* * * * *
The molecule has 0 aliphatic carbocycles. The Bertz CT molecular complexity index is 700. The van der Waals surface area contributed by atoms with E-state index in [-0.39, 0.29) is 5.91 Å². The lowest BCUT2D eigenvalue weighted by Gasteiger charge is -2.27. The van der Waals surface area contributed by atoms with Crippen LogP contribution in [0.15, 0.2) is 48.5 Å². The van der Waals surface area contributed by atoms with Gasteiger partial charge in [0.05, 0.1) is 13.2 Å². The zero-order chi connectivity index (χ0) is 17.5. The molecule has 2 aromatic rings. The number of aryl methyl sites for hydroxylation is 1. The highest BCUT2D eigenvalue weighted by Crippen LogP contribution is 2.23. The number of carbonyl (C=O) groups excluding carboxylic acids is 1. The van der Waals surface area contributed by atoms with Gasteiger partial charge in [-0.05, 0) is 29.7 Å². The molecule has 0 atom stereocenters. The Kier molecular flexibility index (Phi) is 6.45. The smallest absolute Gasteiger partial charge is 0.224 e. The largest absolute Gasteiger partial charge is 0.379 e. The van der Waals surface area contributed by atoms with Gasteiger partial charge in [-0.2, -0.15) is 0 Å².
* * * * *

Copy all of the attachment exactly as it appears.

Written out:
The molecule has 0 aliphatic carbocycles. The Bertz CT molecular complexity index is 700. The van der Waals surface area contributed by atoms with E-state index in [-0.39, 0.29) is 5.91 Å². The lowest BCUT2D eigenvalue weighted by Gasteiger charge is -2.27. The van der Waals surface area contributed by atoms with Crippen LogP contribution in [0.15, 0.2) is 48.5 Å². The van der Waals surface area contributed by atoms with Gasteiger partial charge in [0.05, 0.1) is 13.2 Å². The zero-order chi connectivity index (χ0) is 17.5. The molecule has 2 aromatic rings. The number of aryl methyl sites for hydroxylation is 1. The highest BCUT2D eigenvalue weighted by Crippen LogP contribution is 2.23. The number of carbonyl (C=O) groups excluding carboxylic acids is 1. The van der Waals surface area contributed by atoms with Gasteiger partial charge in [-0.05, 0) is 29.7 Å². The molecule has 0 atom stereocenters. The Kier molecular flexibility index (Phi) is 6.45. The smallest absolute Gasteiger partial charge is 0.224 e. The largest absolute Gasteiger partial charge is 0.379 e. The van der Waals surface area contributed by atoms with Gasteiger partial charge in [-0.2, -0.15) is 0 Å².